It is a great privilege to speak to you today. If I’m speaking to the choir, which I might be if you’ve been thinking about leadership and civic responsibility all summer, I don’t mind at all. The choir, after all, is trained to pay close attention to the music director, and committed on the one hand, to being part of a group endeavor, and on the other, obliged to do his or her part to make the sound better. Enough of that analogy. I also feel privileged because you are young and smart and I’m quite sure you clean up some of the messes you’ve inherited from my generation. I’m speaking of an enormous project that never ends and never operates on automatic pilot. I’m beseeching you to develop your leadership skills as a citizen—no matter what other lofty pursuits you will engage in— because the continuation and evolution of our democracy depends on you to do just that. And if you are skeptical about the virtues of democracy, take it with humor—as Winston Churchill noted—democracy is the worst form of government—except for all the rest.
The late Supreme Court Justice Louis Brandeis said that the most important job in a democracy is that of the citizen. And Richard Levin, the current president of Yale University, says that a 21st century education requires one essential new skill—that of cross cultural understanding; that students are to be trained not only for successful careers and personal fulfillment but for lives of service; and in our time, the practice of civic virtue is a global as well as a local enterprise.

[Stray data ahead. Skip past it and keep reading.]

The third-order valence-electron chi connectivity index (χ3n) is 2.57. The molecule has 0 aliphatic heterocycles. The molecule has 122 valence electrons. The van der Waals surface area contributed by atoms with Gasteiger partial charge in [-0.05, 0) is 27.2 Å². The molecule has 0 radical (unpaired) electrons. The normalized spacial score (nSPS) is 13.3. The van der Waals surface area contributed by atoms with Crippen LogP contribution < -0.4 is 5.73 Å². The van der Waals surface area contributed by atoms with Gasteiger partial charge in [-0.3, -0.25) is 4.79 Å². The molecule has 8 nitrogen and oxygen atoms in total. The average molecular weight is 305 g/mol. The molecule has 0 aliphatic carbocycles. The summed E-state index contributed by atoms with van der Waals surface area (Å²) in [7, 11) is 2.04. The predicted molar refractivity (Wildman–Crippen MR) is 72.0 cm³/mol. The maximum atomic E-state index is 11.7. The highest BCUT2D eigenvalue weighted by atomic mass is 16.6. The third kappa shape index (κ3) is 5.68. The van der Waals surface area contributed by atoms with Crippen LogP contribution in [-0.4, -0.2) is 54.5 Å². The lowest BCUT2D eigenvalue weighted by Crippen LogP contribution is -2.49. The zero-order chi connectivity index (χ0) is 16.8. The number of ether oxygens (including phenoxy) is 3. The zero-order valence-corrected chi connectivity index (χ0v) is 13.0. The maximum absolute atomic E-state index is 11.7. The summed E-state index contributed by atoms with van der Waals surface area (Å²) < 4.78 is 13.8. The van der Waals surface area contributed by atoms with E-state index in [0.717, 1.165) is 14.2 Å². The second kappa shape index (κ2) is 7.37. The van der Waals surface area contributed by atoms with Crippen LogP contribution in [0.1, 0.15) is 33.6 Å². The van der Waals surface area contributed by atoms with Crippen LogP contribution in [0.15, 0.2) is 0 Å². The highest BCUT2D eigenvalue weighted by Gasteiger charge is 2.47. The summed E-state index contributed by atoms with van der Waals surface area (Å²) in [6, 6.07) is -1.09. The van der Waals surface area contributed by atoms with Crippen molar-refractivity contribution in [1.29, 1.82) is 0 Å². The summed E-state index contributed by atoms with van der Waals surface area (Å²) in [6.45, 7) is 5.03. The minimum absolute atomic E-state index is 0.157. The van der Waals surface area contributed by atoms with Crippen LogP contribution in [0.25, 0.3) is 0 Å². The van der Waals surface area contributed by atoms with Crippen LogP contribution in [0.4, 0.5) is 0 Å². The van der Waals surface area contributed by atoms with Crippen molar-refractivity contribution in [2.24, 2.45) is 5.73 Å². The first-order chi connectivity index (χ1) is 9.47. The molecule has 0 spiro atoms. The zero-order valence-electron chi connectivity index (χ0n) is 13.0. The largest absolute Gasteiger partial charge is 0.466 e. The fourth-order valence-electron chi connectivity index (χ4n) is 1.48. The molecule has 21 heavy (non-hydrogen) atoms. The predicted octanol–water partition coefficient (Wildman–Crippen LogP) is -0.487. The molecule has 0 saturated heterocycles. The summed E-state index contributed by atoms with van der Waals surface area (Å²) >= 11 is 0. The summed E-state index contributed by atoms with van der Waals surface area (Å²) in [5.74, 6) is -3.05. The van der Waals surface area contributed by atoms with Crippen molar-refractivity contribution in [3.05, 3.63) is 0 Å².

It is especially important, in my view, for those who are on a leadership track—as you students are—and who have included if not concentrated on the liberal arts, to understand from the perspective of the liberal arts that democracy is essentially a humanistic idea that our founding fathers remarkably translated into a political reality. That is our legacy—and it is, indeed an enviable one.
Another Yale president, the late Bart Giamatti, spoke about the significance of the liberal arts in civic terms—putting it in even more compelling terms than Levin. He said that in order to create and sustain a free society, you had to free your mind—and the way to free your mind is through the liberal arts. We can discuss and even argue that point later, if you wish. Here I need to declare what might appear to be a conflict of interest; I assure you that I am not a Yale recruiter; however I have a son that did his undergraduate work at Yale and a husband who graduated from its law school—so I have more access to what goes on there that I might otherwise have.